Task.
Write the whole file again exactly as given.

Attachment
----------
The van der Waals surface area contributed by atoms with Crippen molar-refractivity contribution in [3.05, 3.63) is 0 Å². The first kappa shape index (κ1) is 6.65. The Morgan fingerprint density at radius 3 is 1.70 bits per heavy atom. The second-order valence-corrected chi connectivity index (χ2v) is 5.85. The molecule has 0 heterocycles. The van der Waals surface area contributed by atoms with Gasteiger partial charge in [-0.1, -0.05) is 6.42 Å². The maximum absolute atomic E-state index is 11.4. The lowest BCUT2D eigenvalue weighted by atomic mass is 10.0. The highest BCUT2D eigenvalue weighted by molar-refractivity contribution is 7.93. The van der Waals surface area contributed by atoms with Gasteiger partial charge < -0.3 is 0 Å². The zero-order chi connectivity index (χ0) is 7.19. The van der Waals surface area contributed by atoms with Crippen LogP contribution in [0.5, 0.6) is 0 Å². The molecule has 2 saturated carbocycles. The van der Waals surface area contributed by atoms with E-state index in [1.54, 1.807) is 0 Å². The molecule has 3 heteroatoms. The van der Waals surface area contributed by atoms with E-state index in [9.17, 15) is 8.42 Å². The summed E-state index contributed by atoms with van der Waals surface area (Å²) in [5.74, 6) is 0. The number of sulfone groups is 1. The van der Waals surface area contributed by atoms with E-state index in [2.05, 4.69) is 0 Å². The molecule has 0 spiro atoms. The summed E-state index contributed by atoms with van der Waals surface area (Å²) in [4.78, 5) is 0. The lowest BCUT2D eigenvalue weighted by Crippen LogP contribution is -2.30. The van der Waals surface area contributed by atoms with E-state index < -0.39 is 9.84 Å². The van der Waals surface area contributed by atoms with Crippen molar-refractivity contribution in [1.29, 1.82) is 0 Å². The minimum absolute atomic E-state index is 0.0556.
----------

The van der Waals surface area contributed by atoms with Crippen molar-refractivity contribution in [3.05, 3.63) is 0 Å². The first kappa shape index (κ1) is 6.65. The Morgan fingerprint density at radius 3 is 1.70 bits per heavy atom. The second-order valence-corrected chi connectivity index (χ2v) is 5.85. The molecule has 0 heterocycles. The van der Waals surface area contributed by atoms with Gasteiger partial charge in [-0.1, -0.05) is 6.42 Å². The maximum absolute atomic E-state index is 11.4. The lowest BCUT2D eigenvalue weighted by atomic mass is 10.0. The highest BCUT2D eigenvalue weighted by molar-refractivity contribution is 7.93. The van der Waals surface area contributed by atoms with Gasteiger partial charge < -0.3 is 0 Å². The zero-order chi connectivity index (χ0) is 7.19. The van der Waals surface area contributed by atoms with Crippen LogP contribution in [0.5, 0.6) is 0 Å². The molecule has 2 saturated carbocycles. The van der Waals surface area contributed by atoms with E-state index in [1.54, 1.807) is 0 Å². The molecule has 3 heteroatoms. The van der Waals surface area contributed by atoms with E-state index in [9.17, 15) is 8.42 Å². The summed E-state index contributed by atoms with van der Waals surface area (Å²) in [5.74, 6) is 0. The number of sulfone groups is 1. The van der Waals surface area contributed by atoms with E-state index in [2.05, 4.69) is 0 Å². The molecule has 0 spiro atoms. The summed E-state index contributed by atoms with van der Waals surface area (Å²) in [4.78, 5) is 0. The lowest BCUT2D eigenvalue weighted by Crippen LogP contribution is -2.30. The van der Waals surface area contributed by atoms with E-state index < -0.39 is 9.84 Å². The van der Waals surface area contributed by atoms with Crippen molar-refractivity contribution in [1.29, 1.82) is 0 Å². The minimum absolute atomic E-state index is 0.0556.